The new Community Convention Center comprises an exhibition hall, meeting rooms, three catering kitchens, an open-air courtyard, and a 2400 square foot sales gallery featuring the work of local artists. The City also set aside $450,000 for the purchase of local artworks that are being permanently installed in the building. Other special features of the 72,000 square foot facility include wireless high speed internet, underground parking, fireplaces in meeting rooms, and outdoor meeting areas. The Santa Fe Convention and Visitors Bureau now makes its home on the Grant Street side of the building.
Anne Ziemienski Fred Harvey Style Thunderbird Marble Mosaic Wall Hanging 18 x 18
The Convention Center’s design is Santa Fe’s traditional Spanish/Pueblo Revival style, but its construction is pure 21st Century. Santa Fe was the first US city to sign the Architecture 2030 Challenge, a national effort to eliminate net greenhouse gas emissions in new construction by 2030, and the City is pursuing LEED (Leadership in Energy and Environmental Design) certification for the Center. Steps taken to reduce the “carbon footprint” of the building include: recycling 88% of the old building and 75% of new construction waste; rooftop gardens to reduce heating and air-conditioning; a rainwater harvesting system; extensive use of skylights; and sensors that will turn off lights in unoccupied rooms.
With its new facility, the Convention and Visitor’s Bureau hopes to attract larger conferences (up to 2000 participants) and a larger number of them. For art lovers and locals, however, the excitement lies in the return of our favorite events to the center of town. Indian Market and Spanish Market judging, Fiesta de Santa Fe, the August art and antique shows, and many other cultural traditions, old and new, now have a handsome new home.
Santa Fe Railyard District, © Santa Fe Railyard
Community Corporation, www.railyardsantafe.com,
Reprinted by permission, Courtesy Frederic Schwartz
The largest redevelopment project in Santa Fe is the Santa Fe Railyard, located on the southwest edge of downtown, west of Guadalupe and Cerrillos Roads. The Railyard’s story actually began in 1880 when the Santa Fe Railway completed a spur line connecting its namesake town to the mainline. Over the years, a lively commercial neighborhood grew up around the rail terminus at the southern edge of the old Guadalupe district. With shops, warehouses, coal and lumber yards, it became a business and social center for locals, a few blocks removed from the more “cosmopolitan” commerce of the Plaza.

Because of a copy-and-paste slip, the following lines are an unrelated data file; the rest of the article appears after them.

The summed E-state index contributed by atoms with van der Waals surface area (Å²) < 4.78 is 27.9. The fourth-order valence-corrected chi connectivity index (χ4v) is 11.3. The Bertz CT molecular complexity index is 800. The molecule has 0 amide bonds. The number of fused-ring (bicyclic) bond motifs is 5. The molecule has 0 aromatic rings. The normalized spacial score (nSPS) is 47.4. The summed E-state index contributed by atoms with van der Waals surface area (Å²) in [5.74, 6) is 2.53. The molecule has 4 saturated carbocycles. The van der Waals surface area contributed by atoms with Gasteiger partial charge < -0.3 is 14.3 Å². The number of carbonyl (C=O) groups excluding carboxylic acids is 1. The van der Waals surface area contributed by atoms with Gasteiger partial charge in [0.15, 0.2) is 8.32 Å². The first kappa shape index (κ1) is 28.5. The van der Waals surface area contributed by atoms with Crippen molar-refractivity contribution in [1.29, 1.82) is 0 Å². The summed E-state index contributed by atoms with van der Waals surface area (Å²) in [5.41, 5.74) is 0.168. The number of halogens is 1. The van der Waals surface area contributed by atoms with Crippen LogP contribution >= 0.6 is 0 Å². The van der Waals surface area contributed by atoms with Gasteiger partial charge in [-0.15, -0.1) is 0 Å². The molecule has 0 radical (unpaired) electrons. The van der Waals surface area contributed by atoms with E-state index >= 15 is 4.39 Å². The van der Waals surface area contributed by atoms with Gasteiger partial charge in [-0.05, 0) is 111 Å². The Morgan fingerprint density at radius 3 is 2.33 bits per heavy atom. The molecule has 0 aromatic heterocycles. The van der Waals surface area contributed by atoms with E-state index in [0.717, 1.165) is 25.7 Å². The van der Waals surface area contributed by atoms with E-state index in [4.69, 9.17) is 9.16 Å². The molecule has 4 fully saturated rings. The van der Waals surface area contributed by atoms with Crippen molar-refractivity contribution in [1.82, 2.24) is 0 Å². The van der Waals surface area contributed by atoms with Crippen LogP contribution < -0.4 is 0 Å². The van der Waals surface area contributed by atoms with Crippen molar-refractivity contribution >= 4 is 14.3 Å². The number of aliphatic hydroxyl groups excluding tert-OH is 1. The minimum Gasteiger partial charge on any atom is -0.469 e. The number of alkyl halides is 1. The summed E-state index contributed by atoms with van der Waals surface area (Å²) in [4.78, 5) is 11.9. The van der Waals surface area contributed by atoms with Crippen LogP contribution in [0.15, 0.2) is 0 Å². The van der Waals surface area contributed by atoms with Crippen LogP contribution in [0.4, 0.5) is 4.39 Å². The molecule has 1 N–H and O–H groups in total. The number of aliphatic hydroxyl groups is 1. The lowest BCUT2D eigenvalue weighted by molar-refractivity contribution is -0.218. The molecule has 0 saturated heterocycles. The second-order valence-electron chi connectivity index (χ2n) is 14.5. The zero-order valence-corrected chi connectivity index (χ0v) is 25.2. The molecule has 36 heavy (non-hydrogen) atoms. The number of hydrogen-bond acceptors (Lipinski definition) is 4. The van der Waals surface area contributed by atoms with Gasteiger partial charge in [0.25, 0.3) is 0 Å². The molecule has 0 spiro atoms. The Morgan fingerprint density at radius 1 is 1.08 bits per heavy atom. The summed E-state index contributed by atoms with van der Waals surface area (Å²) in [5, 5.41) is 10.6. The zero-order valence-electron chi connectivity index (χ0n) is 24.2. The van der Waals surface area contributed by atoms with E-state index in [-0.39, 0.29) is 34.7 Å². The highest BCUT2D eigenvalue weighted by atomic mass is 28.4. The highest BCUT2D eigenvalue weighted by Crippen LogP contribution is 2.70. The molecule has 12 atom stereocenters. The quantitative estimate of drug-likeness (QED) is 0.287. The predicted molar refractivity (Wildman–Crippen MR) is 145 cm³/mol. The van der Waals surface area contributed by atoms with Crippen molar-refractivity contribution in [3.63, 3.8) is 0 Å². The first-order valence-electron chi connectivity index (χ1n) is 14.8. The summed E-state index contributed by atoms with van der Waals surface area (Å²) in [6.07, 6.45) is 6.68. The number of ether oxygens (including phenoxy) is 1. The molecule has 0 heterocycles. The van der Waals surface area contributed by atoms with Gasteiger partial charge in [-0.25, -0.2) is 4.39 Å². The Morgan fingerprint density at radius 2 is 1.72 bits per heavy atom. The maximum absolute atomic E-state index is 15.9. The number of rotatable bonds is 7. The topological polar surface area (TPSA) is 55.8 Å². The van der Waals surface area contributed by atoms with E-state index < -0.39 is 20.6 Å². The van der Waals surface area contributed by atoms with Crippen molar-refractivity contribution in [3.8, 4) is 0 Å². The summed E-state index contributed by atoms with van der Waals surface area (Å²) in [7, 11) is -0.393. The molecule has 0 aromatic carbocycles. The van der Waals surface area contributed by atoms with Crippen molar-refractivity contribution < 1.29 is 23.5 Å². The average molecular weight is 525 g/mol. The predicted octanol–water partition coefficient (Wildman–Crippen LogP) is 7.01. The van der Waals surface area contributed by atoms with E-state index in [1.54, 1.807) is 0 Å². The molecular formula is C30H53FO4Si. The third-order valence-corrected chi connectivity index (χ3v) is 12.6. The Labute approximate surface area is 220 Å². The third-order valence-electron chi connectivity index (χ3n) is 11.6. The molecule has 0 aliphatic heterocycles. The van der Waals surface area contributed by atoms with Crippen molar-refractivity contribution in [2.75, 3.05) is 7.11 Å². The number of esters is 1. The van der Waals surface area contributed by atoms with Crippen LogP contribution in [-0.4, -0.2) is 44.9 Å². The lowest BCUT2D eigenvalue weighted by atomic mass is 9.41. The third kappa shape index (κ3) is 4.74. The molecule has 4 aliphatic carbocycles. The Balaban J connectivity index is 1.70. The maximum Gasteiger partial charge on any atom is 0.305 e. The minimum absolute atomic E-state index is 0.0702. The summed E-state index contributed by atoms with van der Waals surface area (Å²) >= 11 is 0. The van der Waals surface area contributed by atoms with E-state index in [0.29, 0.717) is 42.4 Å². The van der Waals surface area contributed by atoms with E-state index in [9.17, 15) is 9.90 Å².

As railroad traffic declined in the 1960s and 70s, so did the businesses it supported, and much of the 50-acre railyard fell into disuse. In 1995, after local citizens rejected a massive private redevelopment plan proposed by the Santa Fe Railway, the City of Santa Fe bought the land from the railroad. The city approved a new plan in 2002 and groundbreaking took place in 2004. Citizen activism continued to ensure that the planning process for the Railyard included a high degree of community input and review. The result is an impressive complex of homes, private businesses, and public institutions whose social and economic contributions will extend far beyond the neighborhood to the entire city.
One of the community-based principles of the new Railyard is to honor the history of the neighborhood while helping it create a vibrant future. Unlike Santa Fe’s other historic districts where Spanish/Pueblo Revival architecture is required, designs for the Railyard embrace the gritty, industrial look of the warehouses and workshops that dotted the area. The plan also remains true to the neighborhood’s history of locally-oriented businesses, giving preference to mom-and-pop enterprises and local non-profit organizations. In fact, new or expanded facilities have opened for several much-loved Santa Fe non-profits that first moved to the Railyard when it was on the decline and rents were cheap. SITE Santa Fe, Warehouse 21 (art and performance space for teens,) El Museo Cultural, and Santa Fe Farmer’s Market are the cultural and social core of the Railyard.